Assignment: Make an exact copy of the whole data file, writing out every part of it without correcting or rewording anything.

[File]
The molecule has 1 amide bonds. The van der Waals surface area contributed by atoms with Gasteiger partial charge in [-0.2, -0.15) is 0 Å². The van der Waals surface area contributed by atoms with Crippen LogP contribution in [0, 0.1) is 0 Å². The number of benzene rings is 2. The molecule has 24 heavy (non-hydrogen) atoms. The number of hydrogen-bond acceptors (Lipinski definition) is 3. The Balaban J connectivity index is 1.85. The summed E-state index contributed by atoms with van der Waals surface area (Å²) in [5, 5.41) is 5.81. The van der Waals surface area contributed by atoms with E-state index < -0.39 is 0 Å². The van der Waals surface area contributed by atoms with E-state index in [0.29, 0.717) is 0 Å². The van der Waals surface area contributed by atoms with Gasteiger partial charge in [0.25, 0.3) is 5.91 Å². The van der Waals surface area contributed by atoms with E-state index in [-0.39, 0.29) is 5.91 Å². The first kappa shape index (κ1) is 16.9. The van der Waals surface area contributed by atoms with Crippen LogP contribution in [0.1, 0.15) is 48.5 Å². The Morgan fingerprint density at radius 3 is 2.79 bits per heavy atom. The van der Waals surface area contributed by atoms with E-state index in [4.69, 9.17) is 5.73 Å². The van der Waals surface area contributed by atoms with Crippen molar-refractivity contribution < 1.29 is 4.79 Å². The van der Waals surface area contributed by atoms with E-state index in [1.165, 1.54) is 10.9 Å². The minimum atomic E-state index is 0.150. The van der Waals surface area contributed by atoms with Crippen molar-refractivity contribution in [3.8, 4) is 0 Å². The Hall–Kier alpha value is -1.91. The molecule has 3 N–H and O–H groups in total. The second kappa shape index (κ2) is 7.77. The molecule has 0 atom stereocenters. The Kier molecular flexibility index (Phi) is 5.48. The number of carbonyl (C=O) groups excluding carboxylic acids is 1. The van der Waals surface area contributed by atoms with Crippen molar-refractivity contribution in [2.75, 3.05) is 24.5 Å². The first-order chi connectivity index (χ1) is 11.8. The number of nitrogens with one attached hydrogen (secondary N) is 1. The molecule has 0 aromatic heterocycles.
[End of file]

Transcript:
The molecule has 1 amide bonds. The van der Waals surface area contributed by atoms with Gasteiger partial charge in [-0.2, -0.15) is 0 Å². The van der Waals surface area contributed by atoms with Crippen LogP contribution in [0, 0.1) is 0 Å². The number of benzene rings is 2. The molecule has 24 heavy (non-hydrogen) atoms. The number of hydrogen-bond acceptors (Lipinski definition) is 3. The Balaban J connectivity index is 1.85. The summed E-state index contributed by atoms with van der Waals surface area (Å²) in [5, 5.41) is 5.81. The van der Waals surface area contributed by atoms with E-state index < -0.39 is 0 Å². The van der Waals surface area contributed by atoms with E-state index in [0.29, 0.717) is 0 Å². The van der Waals surface area contributed by atoms with Gasteiger partial charge in [0.25, 0.3) is 5.91 Å². The van der Waals surface area contributed by atoms with E-state index in [-0.39, 0.29) is 5.91 Å². The first kappa shape index (κ1) is 16.9. The van der Waals surface area contributed by atoms with Crippen LogP contribution in [0.1, 0.15) is 48.5 Å². The Morgan fingerprint density at radius 3 is 2.79 bits per heavy atom. The van der Waals surface area contributed by atoms with E-state index in [4.69, 9.17) is 5.73 Å². The van der Waals surface area contributed by atoms with Crippen molar-refractivity contribution < 1.29 is 4.79 Å². The van der Waals surface area contributed by atoms with E-state index in [1.165, 1.54) is 10.9 Å². The minimum atomic E-state index is 0.150. The van der Waals surface area contributed by atoms with Crippen molar-refractivity contribution in [3.8, 4) is 0 Å². The Hall–Kier alpha value is -1.91. The molecule has 3 N–H and O–H groups in total. The second kappa shape index (κ2) is 7.77. The molecule has 0 atom stereocenters. The Kier molecular flexibility index (Phi) is 5.48. The number of carbonyl (C=O) groups excluding carboxylic acids is 1. The van der Waals surface area contributed by atoms with Crippen molar-refractivity contribution in [2.75, 3.05) is 24.5 Å². The first-order chi connectivity index (χ1) is 11.8. The number of nitrogens with one attached hydrogen (secondary N) is 1. The molecule has 0 aromatic heterocycles.